Coffee Nap!

One of the really great and really tough things about working from home is that…well, you’re at home. With all your stuff and your chores and your bed reminding you that if you’re really that tired you could just go take a nice long nap.

Because I’m trying to fit a full-time workload into a 7 hour school day rather than a 9 hour full-time work day, I tend to try to push through the yawns, even though I know my focus and efficiency take a nose dive when I’m that sleepy.

Like many of the caffeine-dependent, my morning (and afternoon and evening) coffee or tea tends to simply make me mostly functional and stave off the withdrawal headaches. I don’t get a lovely energetic buzz unless I consume truly huge amounts—and then I’m frequently jittery and easily distracted instead of focused.

And then I discovered the coffee nap! I know, it sounds counterintuitive to guzzle some coffee and then try to sleep for 20 minutes, but I’ve had great success with it so far. I’ve only used it a handful of times because I’m trying to save it for when I really need it, but I’ve found it to be remarkably flexible and always helpful.

After a coffee nap, I wake up alert but not so jittery that I can’t focus on things. This state lasts for hours—always at least 5, sometimes as many as 8. And somehow, once I remember what it feels like to be really awake and focused (such a rare feeling for the past 14 years), it’s an easier state to find again for the next few days. So one coffee nap can help me for the better part of a week.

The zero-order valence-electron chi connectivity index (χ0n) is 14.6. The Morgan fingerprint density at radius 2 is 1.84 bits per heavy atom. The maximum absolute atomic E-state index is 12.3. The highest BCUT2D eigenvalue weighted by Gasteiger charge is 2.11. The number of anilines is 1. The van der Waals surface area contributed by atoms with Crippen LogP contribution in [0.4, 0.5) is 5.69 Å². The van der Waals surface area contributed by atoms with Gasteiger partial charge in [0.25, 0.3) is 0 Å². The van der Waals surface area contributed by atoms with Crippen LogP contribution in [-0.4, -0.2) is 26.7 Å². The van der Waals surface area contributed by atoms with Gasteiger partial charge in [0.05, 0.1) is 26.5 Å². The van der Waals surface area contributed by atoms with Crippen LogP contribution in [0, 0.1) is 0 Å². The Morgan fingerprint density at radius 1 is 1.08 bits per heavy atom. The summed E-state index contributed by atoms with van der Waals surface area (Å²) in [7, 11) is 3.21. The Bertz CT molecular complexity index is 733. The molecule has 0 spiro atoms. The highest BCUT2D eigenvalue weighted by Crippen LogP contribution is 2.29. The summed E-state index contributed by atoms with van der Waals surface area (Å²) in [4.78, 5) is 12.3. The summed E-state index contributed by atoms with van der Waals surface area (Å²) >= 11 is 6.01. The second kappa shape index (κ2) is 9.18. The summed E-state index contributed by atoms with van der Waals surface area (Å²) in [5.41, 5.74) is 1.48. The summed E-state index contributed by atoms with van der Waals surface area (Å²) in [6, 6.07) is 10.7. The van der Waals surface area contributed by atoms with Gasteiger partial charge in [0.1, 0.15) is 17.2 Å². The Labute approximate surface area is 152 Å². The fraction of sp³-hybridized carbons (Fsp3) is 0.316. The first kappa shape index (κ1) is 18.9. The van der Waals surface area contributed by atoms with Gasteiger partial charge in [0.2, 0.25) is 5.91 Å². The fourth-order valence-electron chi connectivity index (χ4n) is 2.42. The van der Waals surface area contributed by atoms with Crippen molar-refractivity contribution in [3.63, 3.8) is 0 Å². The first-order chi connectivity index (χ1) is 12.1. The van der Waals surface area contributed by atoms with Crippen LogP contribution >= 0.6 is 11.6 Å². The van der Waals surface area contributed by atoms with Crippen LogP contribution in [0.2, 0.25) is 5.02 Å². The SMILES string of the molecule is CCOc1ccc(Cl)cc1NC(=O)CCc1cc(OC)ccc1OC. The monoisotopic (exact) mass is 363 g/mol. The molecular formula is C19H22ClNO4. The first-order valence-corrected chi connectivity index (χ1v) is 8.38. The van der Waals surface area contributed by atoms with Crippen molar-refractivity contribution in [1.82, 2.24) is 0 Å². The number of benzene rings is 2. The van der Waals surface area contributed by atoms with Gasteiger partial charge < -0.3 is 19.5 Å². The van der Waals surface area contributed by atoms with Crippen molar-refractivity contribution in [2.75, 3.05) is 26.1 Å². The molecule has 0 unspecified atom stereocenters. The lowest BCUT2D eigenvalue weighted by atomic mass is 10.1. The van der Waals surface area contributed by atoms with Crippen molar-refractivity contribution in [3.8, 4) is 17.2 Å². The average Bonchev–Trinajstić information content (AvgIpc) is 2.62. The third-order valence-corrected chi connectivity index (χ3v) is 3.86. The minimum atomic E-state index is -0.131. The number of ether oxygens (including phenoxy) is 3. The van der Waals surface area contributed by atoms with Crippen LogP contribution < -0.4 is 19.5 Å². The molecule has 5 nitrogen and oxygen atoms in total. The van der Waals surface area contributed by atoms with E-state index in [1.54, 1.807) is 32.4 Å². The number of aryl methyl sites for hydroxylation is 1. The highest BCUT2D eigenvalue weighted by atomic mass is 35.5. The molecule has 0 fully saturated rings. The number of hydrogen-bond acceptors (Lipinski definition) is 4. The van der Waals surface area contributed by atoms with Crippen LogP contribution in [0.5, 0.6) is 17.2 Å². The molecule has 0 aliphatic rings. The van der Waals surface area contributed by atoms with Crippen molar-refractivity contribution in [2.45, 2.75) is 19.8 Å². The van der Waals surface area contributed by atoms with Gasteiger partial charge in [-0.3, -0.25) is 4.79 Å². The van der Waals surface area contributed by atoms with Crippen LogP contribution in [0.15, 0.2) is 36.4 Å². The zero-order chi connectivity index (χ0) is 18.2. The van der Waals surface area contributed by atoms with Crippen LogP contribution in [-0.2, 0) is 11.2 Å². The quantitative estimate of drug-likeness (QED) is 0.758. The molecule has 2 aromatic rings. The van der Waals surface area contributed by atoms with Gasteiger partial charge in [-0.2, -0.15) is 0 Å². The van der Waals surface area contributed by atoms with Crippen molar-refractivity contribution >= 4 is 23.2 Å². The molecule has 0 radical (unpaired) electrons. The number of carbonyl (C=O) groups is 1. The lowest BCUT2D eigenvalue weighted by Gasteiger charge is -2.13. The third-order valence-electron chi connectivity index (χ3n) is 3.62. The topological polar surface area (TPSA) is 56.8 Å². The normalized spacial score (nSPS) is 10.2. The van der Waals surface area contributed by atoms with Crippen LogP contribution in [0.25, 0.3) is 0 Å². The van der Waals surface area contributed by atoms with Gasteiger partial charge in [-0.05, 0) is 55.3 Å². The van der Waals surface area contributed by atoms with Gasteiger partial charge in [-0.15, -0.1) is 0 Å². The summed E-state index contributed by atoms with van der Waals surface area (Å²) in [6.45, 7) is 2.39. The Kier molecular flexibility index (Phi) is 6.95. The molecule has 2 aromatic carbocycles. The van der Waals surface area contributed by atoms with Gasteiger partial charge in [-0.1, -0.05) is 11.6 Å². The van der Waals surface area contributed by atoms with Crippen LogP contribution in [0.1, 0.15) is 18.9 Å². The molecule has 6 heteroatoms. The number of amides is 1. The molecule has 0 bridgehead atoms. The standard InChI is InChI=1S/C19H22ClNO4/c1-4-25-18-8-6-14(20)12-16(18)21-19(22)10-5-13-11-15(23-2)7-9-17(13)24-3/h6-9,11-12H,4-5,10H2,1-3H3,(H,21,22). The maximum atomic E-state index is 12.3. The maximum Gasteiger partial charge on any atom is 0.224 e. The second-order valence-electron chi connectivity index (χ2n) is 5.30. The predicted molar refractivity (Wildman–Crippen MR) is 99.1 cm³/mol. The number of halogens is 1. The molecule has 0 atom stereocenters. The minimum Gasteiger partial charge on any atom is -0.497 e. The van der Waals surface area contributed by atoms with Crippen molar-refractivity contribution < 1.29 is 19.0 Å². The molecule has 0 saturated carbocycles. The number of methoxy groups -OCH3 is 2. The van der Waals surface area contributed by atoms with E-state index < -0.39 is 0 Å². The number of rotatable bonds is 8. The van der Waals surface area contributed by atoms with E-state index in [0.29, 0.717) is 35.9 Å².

I know everyone’s different, so your mileage may vary, but here are a few things I’ve learned.

  1. You really want to head to your nap as soon as you finish that cup of coffee (or tea or whatever you’re consuming with enough caffeine to affect you). When I did the usual “I’ll go up after I put these dishes in the dishwasher, oh, and I should change the laundry first and did I feed the cat?” I found that I was really ramped up when I was supposed to be relaxing. It still worked, but it was a lot harder to gear down for my nap.
  2. Set a timer for how long you want to sleep. It can be disastrous for your productivity if you fall into a deep sleep, and if you’re worrying about getting up in time, you’ll never relax enough to get the benefit. So set a timer that will wake you up, and put it out of your mind.
  3. You don’t need to fall asleep. I never fall asleep immediately, so I focus on relaxing and trying to clear my mind of stuff. I usually end up dreaming a little in that weird half-awake state, and then the alarm goes off and I get up. But that’s plenty for the coffee nap.
  4. It doesn’t necessarily need to be 20 minutes. I wouldn’t go longer, but 10 or 15 minutes might be plenty for you. When I was roused after about 10 minutes because my mom called, I was pleasantly surprised to realize the nap had still done its job. And sometimes I’m suddenly wide awake before the timer goes off, so I just get up because that’s obviously been enough time.
  5. Anywhere that you can really relax will work just fine for a coffee nap. I prefer to go to my dark bedroom to get rid of distractions, but stretching out on the sofa also works. I don’t have a desk (worst home office ever) so I haven’t attempted a coffee nap while sitting up. If you can really relax with your head on the desk, though, I’ll bet it would work.

I’m not sure I understand the science (if sleep makes caffeine more effective, shouldn’t my morning coffee wake me up more than it does?) but I can’t argue with the results I’m getting from this experiment. I hope that fellow parents and others among the ranks of the sleep-deprived will find it helpful!

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